Casey Hynes |

Casey Hynes is a writer at MagnifyMoney. You can email Casey here

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Life Events, Mortgage

How Credit Report Disputes Can Sabotage Your Chance for a Mortgage

Editorial Note: The editorial content on this page is not provided or commissioned by any financial institution. Any opinions, analyses, reviews, statements or recommendations expressed in this article are those of the author’s alone, and may not have been reviewed, approved or otherwise endorsed by any of these entities prior to publication.

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Mortgage underwriting can feel like it’s taking a lifetime when it’s standing between you and your dream home. But your lender wants to make sure that you’ll be able to repay the loan, so they’ll take the time to go over your credit history with a proverbial magnifying glass.

Before you get to underwriting, you’ll want to make sure you’re a creditworthy borrower. This means maintaining a good payment history, paying down debt and disputing any errors on your credit report.

However, credit report disputes can impact your ability to get a mortgage if they’re still pending when you’re applying for a loan. This guide will explain how and why.

Why your credit reports and scores matter

One of the first things lenders look at is your credit report, which provides information about your credit history. It details whether you’ve made on-time payments on credit cards, loans and other accounts.

The information included in this report is summed up by a credit score that generally ranges between 300 and 850. The higher your score, the more creditworthy you are perceived to be.

Although credit scores aren’t the only factor that determines whether you’ll qualify for a mortgage, your credit score heavily influences the mortgage interest rate you receive. The highest scores qualify borrowers for the best mortgage rates.

Before you begin the homebuying process, it’s smart to review your credit report and have a copy handy. You can request a free credit report once a year from each of the three major credit reporting bureaus, Equifax, Experian and TransUnion, at AnnualCreditReport.com.

It’s critical to arm yourself with this information in advance. That gives you the opportunity to dispute any inaccuracies you’ve discovered and clean up your report.

What is a credit report dispute?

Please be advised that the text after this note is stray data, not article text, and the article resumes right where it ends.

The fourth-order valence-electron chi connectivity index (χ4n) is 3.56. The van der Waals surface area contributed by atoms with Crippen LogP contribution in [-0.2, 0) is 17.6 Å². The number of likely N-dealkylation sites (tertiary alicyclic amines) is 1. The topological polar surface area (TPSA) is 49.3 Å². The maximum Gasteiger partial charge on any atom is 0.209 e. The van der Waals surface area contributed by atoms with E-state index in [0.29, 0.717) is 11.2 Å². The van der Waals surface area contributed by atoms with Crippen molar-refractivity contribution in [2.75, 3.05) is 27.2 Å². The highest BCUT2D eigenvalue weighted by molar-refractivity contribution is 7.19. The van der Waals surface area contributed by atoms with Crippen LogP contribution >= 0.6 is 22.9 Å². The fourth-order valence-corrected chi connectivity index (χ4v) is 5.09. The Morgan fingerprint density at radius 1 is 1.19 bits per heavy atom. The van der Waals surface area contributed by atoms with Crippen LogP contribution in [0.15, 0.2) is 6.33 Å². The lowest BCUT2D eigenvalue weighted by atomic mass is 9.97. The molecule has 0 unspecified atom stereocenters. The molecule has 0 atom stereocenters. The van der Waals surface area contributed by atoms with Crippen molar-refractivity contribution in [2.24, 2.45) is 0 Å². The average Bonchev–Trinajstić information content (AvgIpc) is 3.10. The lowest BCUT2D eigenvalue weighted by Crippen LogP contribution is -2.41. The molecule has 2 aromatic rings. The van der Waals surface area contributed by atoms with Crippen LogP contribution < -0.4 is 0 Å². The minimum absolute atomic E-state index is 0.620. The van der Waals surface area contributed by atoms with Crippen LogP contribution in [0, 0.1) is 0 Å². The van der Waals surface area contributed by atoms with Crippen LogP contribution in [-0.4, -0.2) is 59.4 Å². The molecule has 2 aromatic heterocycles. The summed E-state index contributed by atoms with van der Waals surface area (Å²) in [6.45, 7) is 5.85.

Credit report inaccuracies are relatively common. Inaccurate information can happen for a variety of reasons — a credit card payment being applied to the wrong account or duplicate accounts in your report giving the impression that you carry more debt than you actually do, for example.

Not only can errors harm your credit score, but they can prevent you from qualifying for a new credit account, such as an auto or home loan. That’s why it’s important to regularly keep track of the information found in your credit reports.

When you review your credit report and find an error, you have the opportunity to formally dispute it under the Fair Credit Reporting Act This is the first step to take to get the error corrected or removed.

Fortunately, it’s easier than ever to file a credit dispute with all three credit reporting agencies online.

How to file a credit report dispute

If you’ve found an error on your credit report, take the following steps to dispute it:

  1. Provide your contact information.
  2. Identify the items in your credit report that are inaccurate.
  3. Explain why you’re disputing the info and include documentation to support your dispute.
  4. Request a correction or deletion.

You’ll also want to reach out to the creditor that is reporting inaccurate information to the credit bureaus. Let them know you’re disputing the information and provide them the same documentation you’re giving to the bureaus.

In many cases, the credit bureaus investigate disputes within 30 days, according to myFICO.com.

However, many disputes can go unresolved for long periods of time, which can be troublesome for consumers applying for a mortgage. Many loan applicants don’t realize an open credit report dispute can raise a red flag to lenders and may even prevent mortgage approval.

When to file a credit report dispute

You’ll want to file a dispute as soon as you spot an error on any of your credit reports, but if you’re thinking about buying a home in the near future, it’s best to exercise caution when filing disputes, especially right before you apply for a mortgage.

Although the dispute investigation can wrap up in 30 days, it could last as long as 90 days, so it’s best to avoid filing new disputes a few months prior to starting the homebuying process.